If you made it through the [rather long] post entitled "Picturing Categorical Data," this next post brings out a fine point about making graphical displays. If you look through articles and newspapers, or perhaps at slides that people make in your office for presentations, you might see a tendency for folks to want to make them fancy. While this is admirable -- trying to show potentially dry information in a more splashy way -- it can end up being misleading. Read on.
Take a look at this pie chart, which graphs quantities that are 10%, 20%, 30%, and 40% of the whole.
Now compare it to its flashy 3-D counterpart:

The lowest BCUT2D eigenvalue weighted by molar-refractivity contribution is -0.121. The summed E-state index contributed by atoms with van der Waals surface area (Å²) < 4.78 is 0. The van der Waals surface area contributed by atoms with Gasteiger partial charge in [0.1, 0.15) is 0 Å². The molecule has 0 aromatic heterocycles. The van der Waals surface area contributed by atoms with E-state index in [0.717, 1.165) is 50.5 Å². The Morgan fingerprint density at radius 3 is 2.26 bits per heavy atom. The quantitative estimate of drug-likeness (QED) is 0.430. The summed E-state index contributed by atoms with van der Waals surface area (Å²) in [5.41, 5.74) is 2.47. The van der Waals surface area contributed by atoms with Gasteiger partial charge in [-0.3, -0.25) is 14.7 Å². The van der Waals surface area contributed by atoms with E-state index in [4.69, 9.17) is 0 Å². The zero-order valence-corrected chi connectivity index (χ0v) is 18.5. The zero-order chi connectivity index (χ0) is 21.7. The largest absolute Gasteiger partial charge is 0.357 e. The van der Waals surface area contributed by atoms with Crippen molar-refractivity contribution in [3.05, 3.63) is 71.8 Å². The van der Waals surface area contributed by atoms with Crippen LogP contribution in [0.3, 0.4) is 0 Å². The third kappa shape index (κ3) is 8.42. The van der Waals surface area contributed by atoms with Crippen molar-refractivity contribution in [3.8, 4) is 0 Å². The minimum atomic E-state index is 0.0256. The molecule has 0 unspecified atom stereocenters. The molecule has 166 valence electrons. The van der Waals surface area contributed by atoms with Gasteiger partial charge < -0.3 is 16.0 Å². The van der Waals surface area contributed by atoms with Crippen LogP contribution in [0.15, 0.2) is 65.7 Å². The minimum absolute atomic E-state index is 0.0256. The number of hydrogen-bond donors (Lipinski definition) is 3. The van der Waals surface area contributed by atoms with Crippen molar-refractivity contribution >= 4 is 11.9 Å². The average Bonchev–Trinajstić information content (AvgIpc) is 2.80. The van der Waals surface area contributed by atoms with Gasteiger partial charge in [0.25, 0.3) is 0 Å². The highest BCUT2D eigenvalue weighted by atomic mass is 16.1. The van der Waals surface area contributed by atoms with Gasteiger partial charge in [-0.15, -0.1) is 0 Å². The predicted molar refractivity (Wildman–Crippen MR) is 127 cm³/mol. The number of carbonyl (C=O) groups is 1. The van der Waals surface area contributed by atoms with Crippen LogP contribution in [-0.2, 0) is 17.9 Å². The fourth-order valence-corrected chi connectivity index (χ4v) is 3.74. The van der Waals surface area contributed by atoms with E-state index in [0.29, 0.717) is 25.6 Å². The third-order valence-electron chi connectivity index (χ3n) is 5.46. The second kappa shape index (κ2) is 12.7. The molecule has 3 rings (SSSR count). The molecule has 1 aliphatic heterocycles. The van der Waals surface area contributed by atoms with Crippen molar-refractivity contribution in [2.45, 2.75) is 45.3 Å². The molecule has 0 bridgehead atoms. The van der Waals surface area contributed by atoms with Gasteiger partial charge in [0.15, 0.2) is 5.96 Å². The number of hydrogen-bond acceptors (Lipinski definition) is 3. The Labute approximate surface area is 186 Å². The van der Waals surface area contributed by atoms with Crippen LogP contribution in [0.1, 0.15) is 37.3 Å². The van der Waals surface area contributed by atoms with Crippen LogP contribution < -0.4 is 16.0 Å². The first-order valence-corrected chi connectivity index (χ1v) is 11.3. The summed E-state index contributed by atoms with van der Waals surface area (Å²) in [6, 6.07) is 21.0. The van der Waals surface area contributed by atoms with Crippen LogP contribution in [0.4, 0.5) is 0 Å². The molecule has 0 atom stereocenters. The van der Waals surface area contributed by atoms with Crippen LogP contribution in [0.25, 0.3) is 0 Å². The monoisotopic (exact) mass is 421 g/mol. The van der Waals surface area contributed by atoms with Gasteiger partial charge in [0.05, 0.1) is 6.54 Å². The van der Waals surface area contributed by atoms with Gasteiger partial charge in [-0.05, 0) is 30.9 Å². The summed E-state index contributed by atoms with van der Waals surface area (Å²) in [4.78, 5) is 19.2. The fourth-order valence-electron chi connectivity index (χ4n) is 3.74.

"What's the difference?" you might ask. However, I would argue that the 3-D version makes the green slice (30%) look larger than the purple (40%) slice. Can you see it? This doesn't always happen with 3-D displays, but 3-D displays are prone to this. It's something that you want to look out for, just in case.
When a smaller pie slice or bar (in a bar chart) looks larger than a slice or bar that represents a larger quantity, we say that the display violates the Area Principle. In the first display, each piece was proportionately sized relative to the others.
Why make this point? When trying to communicate something graphically, the main point is to get the information across with as little potential confusion as possible -- not to impress people with fancy pictures. Statistics can be mind-boggling to many, so why not try to make things as straightforward as possible? It's the old K.I.S.S. principle. Statistics-challenged people will thank you! (As I'm sure you're thanking me for the short post!)